If your symptoms don't last longer than a week, it's a cold. Duration and timing of symptoms can be big clues in helping you distinguish between cold vs. allergy symptoms. Allergies tend to appear during certain times of the year (spring allergies are probably the most talked-about, though technically, allergy season can last all year), or when you're in an environment that exposes you to certain allergens (think: pet dander, mold, etc.), says Tania Elliott, M.D., a board-certified internal medicine physician and immunologist. "[Allergy] symptoms also tend to be more persistent [than cold symptoms]," she adds, explaining that allergies can last a few weeks to a few months. Colds, on the other hand, have a more sudden onset and usually last between three and 10 days maximum (any longer could mean it's a bacterial, rather than viral infection, if not allergies), notes Dr. Parikh. (Related: The Most Common Allergy Symptoms to Look Out for, Broken Down By Season)
If you're coughing up mucus, it could be a cold or allergies—it depends. Coughing—and the (not so) lovely mucus that comes with it—can, unfortunately, be a sign of either a cold or allergies. The good news: There are some specifics you can pay attention to when distinguishing between allergies vs. cold symptoms like coughing.
For instance, a cold cough doesn't usually feel the same as an allergy cough, says Dr. Elliott. The difference: consistency of the mucus. Mucus caused by a cold is usually thick, whereas mucus associated with allergies tends to be more watery, resulting in a dry cough, she explains. So if your cough is dry, as if you were trying to scratch a tickle at the back of your throat, it's probably an allergy cough. If you're stuffy, have a postnasal drip, and feel like you're hacking up a lung every five seconds, that sounds more like a cold cough, says Dr. Elliott.
That said, sometimes there's overlap between mucus-related cold vs. allergy symptoms. Case in point: Many people assume that greenish or yellowish mucus is a sign of a viral (read: cold) or bacterial infection, while clear mucus is exclusive to allergies. In reality, though, both cold and allergy symptoms can include clear mucus or greenish mucus, according to the ACAAI.
Allergies vs. Cold Diagnosis and Treatment
Clearly, playing the "cold or allergies quiz" with yourself can get pretty confusing. So if you're really struggling to tell whether your symptoms are a result of a cold or allergies, it's best to touch base with your doc directly. (Related: How to Stay Healthy—Period, According to Doctors Who Live By These Rules)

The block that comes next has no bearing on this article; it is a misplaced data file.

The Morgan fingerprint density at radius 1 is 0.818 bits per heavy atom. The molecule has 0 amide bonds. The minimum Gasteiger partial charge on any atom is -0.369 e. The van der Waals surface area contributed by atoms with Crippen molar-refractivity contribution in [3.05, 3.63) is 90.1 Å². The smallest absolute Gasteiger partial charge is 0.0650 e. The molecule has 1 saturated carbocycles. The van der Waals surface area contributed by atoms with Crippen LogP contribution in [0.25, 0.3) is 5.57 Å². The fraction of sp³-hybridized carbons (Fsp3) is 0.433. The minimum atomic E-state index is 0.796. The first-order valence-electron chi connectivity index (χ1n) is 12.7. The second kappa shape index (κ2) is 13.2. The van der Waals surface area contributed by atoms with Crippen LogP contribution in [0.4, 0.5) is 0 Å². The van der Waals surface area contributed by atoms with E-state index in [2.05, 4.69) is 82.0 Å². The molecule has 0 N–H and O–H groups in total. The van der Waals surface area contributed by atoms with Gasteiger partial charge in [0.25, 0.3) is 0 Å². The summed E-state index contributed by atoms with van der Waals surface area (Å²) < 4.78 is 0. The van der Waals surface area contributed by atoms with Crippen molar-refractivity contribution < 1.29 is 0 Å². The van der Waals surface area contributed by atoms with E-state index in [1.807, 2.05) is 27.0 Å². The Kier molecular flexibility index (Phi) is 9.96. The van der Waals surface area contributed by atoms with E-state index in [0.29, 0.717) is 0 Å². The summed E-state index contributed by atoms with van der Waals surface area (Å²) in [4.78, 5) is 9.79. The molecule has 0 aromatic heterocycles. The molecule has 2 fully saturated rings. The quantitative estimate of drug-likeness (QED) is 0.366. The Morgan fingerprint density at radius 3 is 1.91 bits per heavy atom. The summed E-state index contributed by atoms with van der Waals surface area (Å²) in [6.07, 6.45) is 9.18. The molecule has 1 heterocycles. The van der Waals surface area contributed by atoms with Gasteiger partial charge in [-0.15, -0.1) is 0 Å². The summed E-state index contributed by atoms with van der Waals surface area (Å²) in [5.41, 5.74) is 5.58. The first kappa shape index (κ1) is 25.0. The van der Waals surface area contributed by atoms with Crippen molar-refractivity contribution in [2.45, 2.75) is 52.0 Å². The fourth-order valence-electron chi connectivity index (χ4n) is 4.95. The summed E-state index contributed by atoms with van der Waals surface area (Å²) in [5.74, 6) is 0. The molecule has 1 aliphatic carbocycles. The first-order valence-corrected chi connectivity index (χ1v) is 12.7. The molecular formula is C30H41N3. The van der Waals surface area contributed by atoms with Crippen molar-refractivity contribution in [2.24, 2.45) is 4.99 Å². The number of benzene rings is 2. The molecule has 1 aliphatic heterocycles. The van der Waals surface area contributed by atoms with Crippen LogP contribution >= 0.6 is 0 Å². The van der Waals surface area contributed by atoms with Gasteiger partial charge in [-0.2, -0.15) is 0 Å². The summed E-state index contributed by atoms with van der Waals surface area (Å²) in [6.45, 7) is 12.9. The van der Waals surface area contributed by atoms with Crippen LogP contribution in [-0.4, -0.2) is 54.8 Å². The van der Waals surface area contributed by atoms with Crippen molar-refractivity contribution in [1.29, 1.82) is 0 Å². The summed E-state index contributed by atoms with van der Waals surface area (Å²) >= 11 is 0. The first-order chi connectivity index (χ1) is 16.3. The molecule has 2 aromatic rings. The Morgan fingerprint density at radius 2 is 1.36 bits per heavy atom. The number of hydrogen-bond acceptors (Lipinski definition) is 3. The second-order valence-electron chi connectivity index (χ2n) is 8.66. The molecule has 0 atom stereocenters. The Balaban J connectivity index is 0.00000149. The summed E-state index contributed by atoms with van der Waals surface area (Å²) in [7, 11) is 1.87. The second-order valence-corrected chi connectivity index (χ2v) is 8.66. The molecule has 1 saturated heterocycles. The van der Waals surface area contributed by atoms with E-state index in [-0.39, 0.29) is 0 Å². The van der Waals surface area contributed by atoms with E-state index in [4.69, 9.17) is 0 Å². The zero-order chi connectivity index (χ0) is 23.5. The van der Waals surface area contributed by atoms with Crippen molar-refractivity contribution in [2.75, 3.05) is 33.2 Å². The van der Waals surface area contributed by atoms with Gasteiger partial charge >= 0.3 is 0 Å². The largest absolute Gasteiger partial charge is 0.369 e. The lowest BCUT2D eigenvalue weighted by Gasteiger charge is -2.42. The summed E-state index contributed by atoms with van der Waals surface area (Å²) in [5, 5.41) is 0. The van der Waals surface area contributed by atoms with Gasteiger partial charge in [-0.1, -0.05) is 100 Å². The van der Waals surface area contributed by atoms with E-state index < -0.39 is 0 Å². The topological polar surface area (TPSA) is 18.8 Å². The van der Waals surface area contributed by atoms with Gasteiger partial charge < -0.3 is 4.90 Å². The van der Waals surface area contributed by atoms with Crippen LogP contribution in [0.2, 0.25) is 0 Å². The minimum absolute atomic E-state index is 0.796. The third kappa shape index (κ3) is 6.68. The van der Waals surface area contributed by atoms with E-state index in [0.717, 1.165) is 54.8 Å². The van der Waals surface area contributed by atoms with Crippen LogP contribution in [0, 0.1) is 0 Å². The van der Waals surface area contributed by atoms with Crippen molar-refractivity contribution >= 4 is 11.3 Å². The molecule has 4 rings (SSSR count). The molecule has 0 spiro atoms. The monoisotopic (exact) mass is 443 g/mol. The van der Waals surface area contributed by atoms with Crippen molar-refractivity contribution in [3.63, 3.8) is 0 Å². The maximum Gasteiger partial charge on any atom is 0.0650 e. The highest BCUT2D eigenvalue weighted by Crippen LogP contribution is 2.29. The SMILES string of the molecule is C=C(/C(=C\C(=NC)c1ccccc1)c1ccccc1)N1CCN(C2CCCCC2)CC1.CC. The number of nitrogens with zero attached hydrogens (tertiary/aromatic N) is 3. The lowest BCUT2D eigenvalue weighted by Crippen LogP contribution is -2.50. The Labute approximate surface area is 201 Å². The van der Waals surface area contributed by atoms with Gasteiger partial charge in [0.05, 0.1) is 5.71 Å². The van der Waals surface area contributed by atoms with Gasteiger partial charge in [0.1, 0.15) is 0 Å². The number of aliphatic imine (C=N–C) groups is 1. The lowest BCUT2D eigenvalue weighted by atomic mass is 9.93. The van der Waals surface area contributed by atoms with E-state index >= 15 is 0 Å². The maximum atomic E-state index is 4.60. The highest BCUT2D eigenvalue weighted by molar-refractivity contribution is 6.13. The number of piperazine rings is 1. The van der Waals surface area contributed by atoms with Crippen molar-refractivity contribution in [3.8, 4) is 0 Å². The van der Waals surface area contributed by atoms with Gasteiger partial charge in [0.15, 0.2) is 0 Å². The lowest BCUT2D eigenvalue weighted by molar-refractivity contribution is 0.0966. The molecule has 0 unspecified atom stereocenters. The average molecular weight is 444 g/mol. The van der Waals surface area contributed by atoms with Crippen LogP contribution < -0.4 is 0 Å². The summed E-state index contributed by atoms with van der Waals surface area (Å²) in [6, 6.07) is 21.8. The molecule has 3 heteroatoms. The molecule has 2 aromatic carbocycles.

First, they'll likely ask for the specifics of your symptoms: what are they, how long have you been experiencing them, and their severity, says Dr. Mandal.
Once your doc has a thorough history of your symptoms, they'll move on to a physical exam, explains Dr. Mandal. "If your doctor thinks that you have an allergy, they will examine your ears, eyes, nose, throat, chest, and skin carefully," she explains. Depending on the severity of your symptoms, they might also issue various allergy tests (i.e. skin or blood tests) to figure out what, specifically, is causing the allergic reaction, she adds.
If your doctor thinks you have a cold, on the other hand, they'll check for fever and look for signs of other conditions like strep throat, sinus infection, flu, or pneumonia, explains Dr. Mandal.
As for the treatment of allergies vs. cold symptoms, the goal is pretty similar in both cases: relieve the symptoms that are making you most miserable, says Dr. Mandal. That said, the actual medications for cold vs. allergy symptoms treatment are different.
For general allergy symptoms, experts often recommend OTC meds like Claritin, Zyrtec, Allegra, and Benadryl, notes Dr. Mandal. But you'll want to use nasal decongestants and sprays (such as Flonase) to treat allergy symptoms like congestion, sneezing, and runny nose, she says. Allergy-induced hives or rash can often be treated with topical or oral steroids, she adds.
When treating a cold (aka a viral infection), your best line of defense is getting plenty of rest and drinking lots of fluids, explains Dr. Mandal. If you have a sore throat or cough, OTC throat sprays and lozenges can help ease the sting, while OTC cold relief meds like Dayquil can reduce general aches, pains, and fever. (Here's a full breakdown of the best cold medicines for every symptom.)